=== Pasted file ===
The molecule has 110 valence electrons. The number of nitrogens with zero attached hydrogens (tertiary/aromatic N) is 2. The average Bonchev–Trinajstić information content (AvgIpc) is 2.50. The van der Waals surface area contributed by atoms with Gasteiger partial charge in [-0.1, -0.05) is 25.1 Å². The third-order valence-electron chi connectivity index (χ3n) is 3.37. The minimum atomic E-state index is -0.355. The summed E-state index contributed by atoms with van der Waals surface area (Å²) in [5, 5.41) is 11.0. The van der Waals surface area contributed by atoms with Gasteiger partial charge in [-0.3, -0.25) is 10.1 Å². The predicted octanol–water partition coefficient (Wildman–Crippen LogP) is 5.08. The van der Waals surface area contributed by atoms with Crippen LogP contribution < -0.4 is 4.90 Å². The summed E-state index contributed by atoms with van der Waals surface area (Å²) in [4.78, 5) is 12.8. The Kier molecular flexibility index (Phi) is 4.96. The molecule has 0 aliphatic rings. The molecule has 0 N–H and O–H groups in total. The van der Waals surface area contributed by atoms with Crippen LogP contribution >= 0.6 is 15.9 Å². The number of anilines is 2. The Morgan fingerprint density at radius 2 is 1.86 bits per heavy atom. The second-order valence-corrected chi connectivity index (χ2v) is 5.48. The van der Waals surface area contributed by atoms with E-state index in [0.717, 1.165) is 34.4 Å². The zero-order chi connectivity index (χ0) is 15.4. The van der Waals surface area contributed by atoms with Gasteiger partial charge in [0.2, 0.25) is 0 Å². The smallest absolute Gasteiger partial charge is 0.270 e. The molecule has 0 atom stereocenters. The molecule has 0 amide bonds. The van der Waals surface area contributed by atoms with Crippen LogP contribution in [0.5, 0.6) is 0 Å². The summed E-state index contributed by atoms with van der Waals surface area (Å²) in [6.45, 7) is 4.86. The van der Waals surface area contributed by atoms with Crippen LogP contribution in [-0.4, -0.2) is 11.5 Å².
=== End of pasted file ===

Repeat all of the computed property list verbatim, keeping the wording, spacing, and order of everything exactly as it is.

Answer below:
The molecule has 110 valence electrons. The number of nitrogens with zero attached hydrogens (tertiary/aromatic N) is 2. The average Bonchev–Trinajstić information content (AvgIpc) is 2.50. The van der Waals surface area contributed by atoms with Gasteiger partial charge in [-0.1, -0.05) is 25.1 Å². The third-order valence-electron chi connectivity index (χ3n) is 3.37. The minimum atomic E-state index is -0.355. The summed E-state index contributed by atoms with van der Waals surface area (Å²) in [5, 5.41) is 11.0. The van der Waals surface area contributed by atoms with Gasteiger partial charge in [-0.3, -0.25) is 10.1 Å². The predicted octanol–water partition coefficient (Wildman–Crippen LogP) is 5.08. The van der Waals surface area contributed by atoms with Crippen LogP contribution < -0.4 is 4.90 Å². The summed E-state index contributed by atoms with van der Waals surface area (Å²) in [4.78, 5) is 12.8. The Kier molecular flexibility index (Phi) is 4.96. The molecule has 0 aliphatic rings. The molecule has 0 N–H and O–H groups in total. The van der Waals surface area contributed by atoms with Crippen LogP contribution >= 0.6 is 15.9 Å². The number of anilines is 2. The Morgan fingerprint density at radius 2 is 1.86 bits per heavy atom. The second-order valence-corrected chi connectivity index (χ2v) is 5.48. The van der Waals surface area contributed by atoms with E-state index in [0.717, 1.165) is 34.4 Å². The zero-order chi connectivity index (χ0) is 15.4. The van der Waals surface area contributed by atoms with Gasteiger partial charge in [0.2, 0.25) is 0 Å². The smallest absolute Gasteiger partial charge is 0.270 e. The molecule has 0 atom stereocenters. The molecule has 0 amide bonds. The van der Waals surface area contributed by atoms with Crippen LogP contribution in [0.5, 0.6) is 0 Å². The summed E-state index contributed by atoms with van der Waals surface area (Å²) in [6.45, 7) is 4.86. The van der Waals surface area contributed by atoms with Crippen LogP contribution in [-0.4, -0.2) is 11.5 Å².